A rhyme is the repetition of similar sounding syllables, generally at the end of two words. In a poem, the rhyme scheme refers to the pattern of rhyming words found within lines of a poem. While the rhyme scheme specifically refers to the pattern of end rhymes, other types of rhymes, including feminine rhymes and internal rhymes, exist in poetry.
Finding End Rhyme Scheme
Read the first line of the poem and highlight the last word in your first color.
Read the second line of the poem to determine whether the last syllable of the line matches -- in sound -- the first line.
Highlight the second line in the same color as the first line for a similar sound or highlight in a second color for a different sound.
Repeat the third step with the next line of the poem.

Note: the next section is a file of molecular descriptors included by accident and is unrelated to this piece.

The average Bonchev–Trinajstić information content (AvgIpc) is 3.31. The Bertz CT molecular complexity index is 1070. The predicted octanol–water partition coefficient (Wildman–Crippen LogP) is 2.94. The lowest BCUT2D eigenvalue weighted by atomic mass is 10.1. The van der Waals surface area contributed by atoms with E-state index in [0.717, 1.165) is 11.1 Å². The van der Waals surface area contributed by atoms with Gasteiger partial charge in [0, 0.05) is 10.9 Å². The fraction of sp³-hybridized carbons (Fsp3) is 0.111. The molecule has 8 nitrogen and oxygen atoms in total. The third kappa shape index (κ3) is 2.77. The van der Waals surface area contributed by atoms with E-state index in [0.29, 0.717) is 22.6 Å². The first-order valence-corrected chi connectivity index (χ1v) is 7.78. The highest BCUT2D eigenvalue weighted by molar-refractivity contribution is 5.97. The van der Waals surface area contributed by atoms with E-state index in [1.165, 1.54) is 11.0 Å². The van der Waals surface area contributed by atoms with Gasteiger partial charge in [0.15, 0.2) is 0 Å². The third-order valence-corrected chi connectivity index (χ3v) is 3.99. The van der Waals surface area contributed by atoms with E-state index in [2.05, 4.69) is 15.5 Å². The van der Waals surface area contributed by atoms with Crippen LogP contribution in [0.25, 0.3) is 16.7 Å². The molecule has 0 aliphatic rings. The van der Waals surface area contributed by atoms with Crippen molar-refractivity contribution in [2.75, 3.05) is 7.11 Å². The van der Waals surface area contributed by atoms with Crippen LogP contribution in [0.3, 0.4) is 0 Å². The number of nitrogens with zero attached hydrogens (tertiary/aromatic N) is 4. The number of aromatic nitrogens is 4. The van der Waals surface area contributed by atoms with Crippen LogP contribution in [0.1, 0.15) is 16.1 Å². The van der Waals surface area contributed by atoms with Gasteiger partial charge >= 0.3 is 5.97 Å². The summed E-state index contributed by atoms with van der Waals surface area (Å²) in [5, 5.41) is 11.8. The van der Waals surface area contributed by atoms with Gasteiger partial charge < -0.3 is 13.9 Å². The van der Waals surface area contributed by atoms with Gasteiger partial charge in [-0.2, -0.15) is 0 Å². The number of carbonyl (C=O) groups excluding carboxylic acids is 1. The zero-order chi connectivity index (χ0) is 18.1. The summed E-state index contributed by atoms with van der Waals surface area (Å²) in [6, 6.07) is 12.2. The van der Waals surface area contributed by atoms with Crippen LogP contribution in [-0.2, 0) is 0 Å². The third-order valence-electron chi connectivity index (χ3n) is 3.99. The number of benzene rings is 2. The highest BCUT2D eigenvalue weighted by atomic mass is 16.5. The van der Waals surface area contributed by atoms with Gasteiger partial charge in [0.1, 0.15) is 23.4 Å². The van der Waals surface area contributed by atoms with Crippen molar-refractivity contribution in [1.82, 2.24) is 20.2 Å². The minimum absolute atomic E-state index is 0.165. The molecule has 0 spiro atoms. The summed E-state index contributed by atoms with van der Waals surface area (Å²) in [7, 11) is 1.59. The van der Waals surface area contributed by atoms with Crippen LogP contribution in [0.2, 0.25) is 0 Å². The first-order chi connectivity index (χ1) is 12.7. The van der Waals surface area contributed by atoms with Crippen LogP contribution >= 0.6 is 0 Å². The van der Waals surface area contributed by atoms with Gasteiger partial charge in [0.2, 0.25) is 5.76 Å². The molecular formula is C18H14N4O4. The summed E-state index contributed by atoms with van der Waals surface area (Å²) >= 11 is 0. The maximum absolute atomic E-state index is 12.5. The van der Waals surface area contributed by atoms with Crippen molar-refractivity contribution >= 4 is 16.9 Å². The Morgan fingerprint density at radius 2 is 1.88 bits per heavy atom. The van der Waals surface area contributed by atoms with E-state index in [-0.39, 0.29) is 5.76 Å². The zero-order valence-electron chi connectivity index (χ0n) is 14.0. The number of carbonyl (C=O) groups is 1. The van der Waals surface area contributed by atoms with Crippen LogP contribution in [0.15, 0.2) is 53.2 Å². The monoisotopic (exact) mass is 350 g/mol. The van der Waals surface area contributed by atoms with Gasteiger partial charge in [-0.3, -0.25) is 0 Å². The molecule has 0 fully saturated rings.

Label the matching sounds with the same letter. For example, all sounds matching the first line are labeled "A" while all sounds matching the second sound are labeled "B."
Write the rhyme scheme based on the number of different end syllable sounds. ABAB is an example of a common rhyme scheme indicating that the first and third lines end in the same sound while the second and fourth lines end in the same syllable.
Identifying Internal Rhyme Schemes
Find words in the middle of a line whose final syllable matches the rhyme at the end of the line.
Note the lines that contain internal rhymes.
List lines with internal rhyme schemes by the number of the line of the stanza. For example, Line #3 and Line #8 contain internal rhyme schemes.